Day 142: Assessment, Reflection Lab, & Backwards Problem

AP Physics 1: Assessment

Students took their quiz over angular momentum, and we have now officially finished content. Wooo! 2 class days to spare!

Physics: Reflection Lab

We got out the geo mirrors and some plane mirrors to start exploring reflection. I like to start each optics topic with a lab making qualitative observations. The instructions I gave students today need some work; students had trouble parsing the wording to make meaningful observations.

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Chemistry Essentials: Backwards Problem

As a quick warm-up before taking the limiting reactants quiz, I had students whiteboard what I called a backwards problem. I gave them a reaction and told them what should be the limiting reactant, then had them sketch a particle diagram for a situation showing starting conditions that would lead to the right limiting reactant.

A few kids were feeling stressed out about this quiz, so we also took a few minutes to revisit the reassessment policy, including the fact that I’m putting retakes into our normal assessment process, which helped lower the stakes and let students feel a little calmer about the quiz.

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Day 141: Free Response, Quiz, & Limiting Reactants Lab

AP Physics 1: Free Response

We worked a few released free response problems related to angular momentum. I also set up a couple of angular momentum demos, including a spinning Hoberman sphere. Students seem to be grasping the big ideas, which is good since we only have a few more class days before the AP exam!

 

Physics: Quiz

Students compelted a groupwork reflection, then took their quiz on ray diagrams for shadows and pinholes. I’ve only glanced at their work, but I’m pleased with how the quizzes look.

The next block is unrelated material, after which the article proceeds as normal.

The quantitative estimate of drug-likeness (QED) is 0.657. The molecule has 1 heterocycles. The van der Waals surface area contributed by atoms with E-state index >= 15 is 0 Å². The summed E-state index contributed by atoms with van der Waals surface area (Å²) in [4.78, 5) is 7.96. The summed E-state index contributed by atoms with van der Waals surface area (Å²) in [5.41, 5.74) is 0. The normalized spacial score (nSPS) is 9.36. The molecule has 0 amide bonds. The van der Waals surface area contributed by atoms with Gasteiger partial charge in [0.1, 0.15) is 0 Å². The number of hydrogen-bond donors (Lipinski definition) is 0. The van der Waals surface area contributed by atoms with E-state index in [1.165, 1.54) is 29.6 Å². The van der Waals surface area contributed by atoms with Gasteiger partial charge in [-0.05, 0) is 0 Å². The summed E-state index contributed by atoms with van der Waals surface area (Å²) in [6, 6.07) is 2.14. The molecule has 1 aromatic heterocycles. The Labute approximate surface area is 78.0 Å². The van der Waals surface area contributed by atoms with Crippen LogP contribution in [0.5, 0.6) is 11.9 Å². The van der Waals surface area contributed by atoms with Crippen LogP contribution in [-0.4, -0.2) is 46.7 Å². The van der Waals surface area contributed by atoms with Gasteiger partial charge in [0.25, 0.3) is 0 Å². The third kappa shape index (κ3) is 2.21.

Chemistry Essentials: Limiting Reactants Lab

Students did a reaction with copper chloride hydrate and aluminum. I had different groups use different quantities so that the limiting reactant varied by group; students were really intrigued by the stark differences in some of the finished reactions. Students did very well using “for every” statements to do stoichiometry when the particle diagrams don’t work. I am glad I introduced the statements yesterday with Pivot; I think starting that skill without having to worry about good lab technique helped it sink in better.

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Day 139: Angular Momentum, Ray Diagrams, & Limiting Reactants

AP Physics 1: Angular Momentum

I am as part of Pivot Interactive’s Chemistry Fellows program.

Students used Pivot Interactives to explore collisions that involve angular momentum. I especially like the activity they have with a marble fired at a wood block since it provides an opportunity to review linear momentum, as well as discover a relationship between torque and angular momentum.

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Physics: Ray Diagrams

Students sketched ray diagrams to explain their observations in Friday’s lab. Students were able to make good connections between their ray diagrams and their observations.

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Chemistry Essentials: Limiting Reactants

Students whiteboarded some limiting reactant problems, emphasizing the particle diagrams that could be used to solve the problems.

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Day 138: Multiple Choice, Pinholes, & More Limiting Reactants

AP Physics 1: Multiple Choice

After a short quiz, we used Plickers to review some multiple choice. There was a lot of good discussion about the problems and some good test-taking strategies also came out of the conversations.

Physics: Pinholes

Students made observations and dew ray diagrams for some pinhole viewers. They had some trouble getting images at first, but, once they got the hang of it, seemed to enjoy the lab. It was a nice, sunny morning, so we went out the back door of my classroom to look at things, but it was also chilly, so most students went back inside when they were drawing ray diagrams.

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Chemistry Essentials: More Limiting Reactants

Students did some limiting reactant problems involving polyatomic ions. All of the problems were ones that could be solved by drawing a particle diagram, and students seem to be embracing those as a problem-solving tool.